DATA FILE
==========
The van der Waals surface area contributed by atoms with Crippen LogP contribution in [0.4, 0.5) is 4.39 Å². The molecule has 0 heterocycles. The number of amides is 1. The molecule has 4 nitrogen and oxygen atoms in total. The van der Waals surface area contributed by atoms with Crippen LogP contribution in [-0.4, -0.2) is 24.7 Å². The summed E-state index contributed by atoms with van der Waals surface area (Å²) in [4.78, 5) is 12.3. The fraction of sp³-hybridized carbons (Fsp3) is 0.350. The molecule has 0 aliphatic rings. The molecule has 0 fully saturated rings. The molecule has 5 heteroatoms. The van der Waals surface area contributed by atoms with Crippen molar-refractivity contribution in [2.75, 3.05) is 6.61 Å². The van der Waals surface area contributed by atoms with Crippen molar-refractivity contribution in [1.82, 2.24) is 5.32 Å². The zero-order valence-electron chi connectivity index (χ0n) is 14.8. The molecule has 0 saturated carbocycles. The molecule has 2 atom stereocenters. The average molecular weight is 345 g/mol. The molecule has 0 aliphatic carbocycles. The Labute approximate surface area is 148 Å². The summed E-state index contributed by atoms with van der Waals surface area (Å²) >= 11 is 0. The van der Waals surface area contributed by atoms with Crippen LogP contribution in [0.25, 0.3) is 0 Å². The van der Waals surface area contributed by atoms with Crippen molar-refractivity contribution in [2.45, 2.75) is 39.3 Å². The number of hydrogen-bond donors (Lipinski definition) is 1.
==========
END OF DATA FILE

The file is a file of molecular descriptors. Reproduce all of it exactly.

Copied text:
The van der Waals surface area contributed by atoms with Crippen LogP contribution in [0.4, 0.5) is 4.39 Å². The molecule has 0 heterocycles. The number of amides is 1. The molecule has 4 nitrogen and oxygen atoms in total. The van der Waals surface area contributed by atoms with Crippen LogP contribution in [-0.4, -0.2) is 24.7 Å². The summed E-state index contributed by atoms with van der Waals surface area (Å²) in [4.78, 5) is 12.3. The fraction of sp³-hybridized carbons (Fsp3) is 0.350. The molecule has 0 aliphatic rings. The molecule has 0 fully saturated rings. The molecule has 5 heteroatoms. The van der Waals surface area contributed by atoms with Crippen molar-refractivity contribution in [2.75, 3.05) is 6.61 Å². The van der Waals surface area contributed by atoms with Crippen molar-refractivity contribution in [1.82, 2.24) is 5.32 Å². The zero-order valence-electron chi connectivity index (χ0n) is 14.8. The molecule has 0 saturated carbocycles. The molecule has 2 atom stereocenters. The average molecular weight is 345 g/mol. The molecule has 0 aliphatic carbocycles. The Labute approximate surface area is 148 Å². The summed E-state index contributed by atoms with van der Waals surface area (Å²) >= 11 is 0. The van der Waals surface area contributed by atoms with Crippen LogP contribution in [0.25, 0.3) is 0 Å². The van der Waals surface area contributed by atoms with Crippen molar-refractivity contribution in [2.45, 2.75) is 39.3 Å². The number of hydrogen-bond donors (Lipinski definition) is 1.